[WebForms]
<%= Html.DropDownList("CategoryID", (SelectList) ViewBag.CategoryId, "--Select One--") %>

[Razor]
@Html.DropDownList("CategoryID", (SelectList) ViewBag.CategoryId, "--Select One--") 

CSS and HTML attributes

Four of the overloads accept parameters for applying HTML attributes to the DropDownList when it is rendered. Two of them accept IDictionary<string, object> while the other two take an object. The object is an anonymous type. The following examples will both render identical html, applying a css class selector and a client-side onchange() event:

[Webforms]  

<%= Html.DropDownList(
    "CategoryID", 
    (SelectList)ViewBag.CategoryId, 
    "--Select One--", 
    new Dictionary<string, object>

                      {
                         {"class", "myCssClass"}, 
                         {"onchange", "someFunction();"}
                      }) %>
                      
                      
<%= Html.DropDownList(
    "CategoryID", 
    (SelectList)ViewBag.CategoryId, 
    "--Select One--", 
    new{  //anonymous type
          @class = "myCssClass", 
          onchange = "someFunction();"
       }) %>

[Razor]  

@Html.DropDownList(
    "CategoryID", 
    (SelectList)ViewBag.CategoryId, 
    "--Select One--", 
    new Dictionary<string, object>

                      {
                         {"class", "myCssClass"}, 
                         {"onchange", "someFunction();"}
                      }) 
                      
                      
@Html.DropDownList(
    "CategoryID", 
    (SelectList)ViewBag.CategoryId, 
    "--Select One--", 
    new{ //anonymous type
          @class = "myCssClass", 
          onchange = "someFunction();"
       }) 

You should notice that the second version (the one using the anonymous type) has a property called "@class". This will render as a literal "class", but needs the @ sign in front of "class" because class is obviously a C# keyword. You might also wonder why there are two ways to add attributes. The second option, using the anonymous object is a lot cleaner and surely would be the sensible choice. However, for one thing, the HTML5 specification includes the ability to add custom attributes to your html mark-up. Each attribute must be prefixed with "data-". If you attempt to create a property in a C# object with a hyphen in its name, you will receive a compiler error. The Dictionary<string, object> approach will solve that problem. Update: Since MVC 5, you can use the anonymous type approach with underscores in the property names. These will be converted to hyphens by MVC.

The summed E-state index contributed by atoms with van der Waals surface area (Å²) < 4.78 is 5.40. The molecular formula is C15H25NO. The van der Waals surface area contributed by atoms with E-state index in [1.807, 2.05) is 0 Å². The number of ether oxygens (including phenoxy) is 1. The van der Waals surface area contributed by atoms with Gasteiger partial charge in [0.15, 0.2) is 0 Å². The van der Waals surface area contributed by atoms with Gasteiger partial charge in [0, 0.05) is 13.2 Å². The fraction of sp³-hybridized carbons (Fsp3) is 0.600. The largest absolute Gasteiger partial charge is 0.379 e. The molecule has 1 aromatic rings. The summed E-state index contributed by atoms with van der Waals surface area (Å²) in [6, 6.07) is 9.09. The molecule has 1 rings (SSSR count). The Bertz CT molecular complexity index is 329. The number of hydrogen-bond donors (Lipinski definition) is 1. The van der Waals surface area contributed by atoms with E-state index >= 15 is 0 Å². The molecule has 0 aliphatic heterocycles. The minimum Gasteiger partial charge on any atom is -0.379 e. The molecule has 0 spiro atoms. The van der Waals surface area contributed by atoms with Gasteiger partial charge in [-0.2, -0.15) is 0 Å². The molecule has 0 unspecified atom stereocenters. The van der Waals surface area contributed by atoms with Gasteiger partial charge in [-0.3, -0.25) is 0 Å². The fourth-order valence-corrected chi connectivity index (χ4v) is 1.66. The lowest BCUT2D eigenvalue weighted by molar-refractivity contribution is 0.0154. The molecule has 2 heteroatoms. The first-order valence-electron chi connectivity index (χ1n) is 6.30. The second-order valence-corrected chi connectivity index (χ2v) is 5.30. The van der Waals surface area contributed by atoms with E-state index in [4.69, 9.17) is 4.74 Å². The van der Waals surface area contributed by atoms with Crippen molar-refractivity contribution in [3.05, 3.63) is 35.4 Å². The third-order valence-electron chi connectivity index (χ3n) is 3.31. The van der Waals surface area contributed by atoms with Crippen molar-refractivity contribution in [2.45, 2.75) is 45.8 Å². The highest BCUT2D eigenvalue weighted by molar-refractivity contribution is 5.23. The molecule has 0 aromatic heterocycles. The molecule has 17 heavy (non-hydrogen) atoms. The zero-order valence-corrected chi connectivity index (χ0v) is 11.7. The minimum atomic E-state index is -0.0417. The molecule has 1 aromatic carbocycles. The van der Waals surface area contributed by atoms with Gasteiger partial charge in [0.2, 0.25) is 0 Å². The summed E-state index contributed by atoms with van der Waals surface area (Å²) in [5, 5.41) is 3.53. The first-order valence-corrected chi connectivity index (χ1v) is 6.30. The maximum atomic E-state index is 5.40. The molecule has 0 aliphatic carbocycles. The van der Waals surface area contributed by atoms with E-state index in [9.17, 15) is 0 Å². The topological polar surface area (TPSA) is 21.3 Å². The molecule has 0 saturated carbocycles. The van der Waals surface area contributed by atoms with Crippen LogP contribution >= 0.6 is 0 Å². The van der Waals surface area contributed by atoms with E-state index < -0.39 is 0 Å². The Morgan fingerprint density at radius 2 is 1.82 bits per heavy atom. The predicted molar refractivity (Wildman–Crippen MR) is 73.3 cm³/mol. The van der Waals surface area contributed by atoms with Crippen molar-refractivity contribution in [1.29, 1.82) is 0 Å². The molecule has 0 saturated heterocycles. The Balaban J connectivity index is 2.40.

Where's My AutoPostBack?

One of the most common questions from developers used to the Web Forms model concerns AutoPostBack for DropDownLists in MVC. In Web Forms, it's easy enough to select your DropDownList in design view, head over to the Properties panel in your IDE and set AutoPostBack to true, or to tick the Use AutoPostBack option on the control's smart tag. Quite often, since it is that easy, developers give little thought to what happens behind the scenes when AutoPostBack is used. In fact, an onchange attribute is added to the rendered DropDownList, which fires a javascript event handler, causing the form in which the DropDownList is housed to be submitted. This process has to be done manually within MVC. But it's quite simple. I'll show two ways of achieving this. One will use the most recent overload (above) which takes an object for htmlAttributes, and the other one will show how the same thing can be done using jQuery, unobtrusively. I haven't actually shown DropDownLists within a form element so far, but of course a DropDownList is mostly useless outside of one. Here's the first alternative: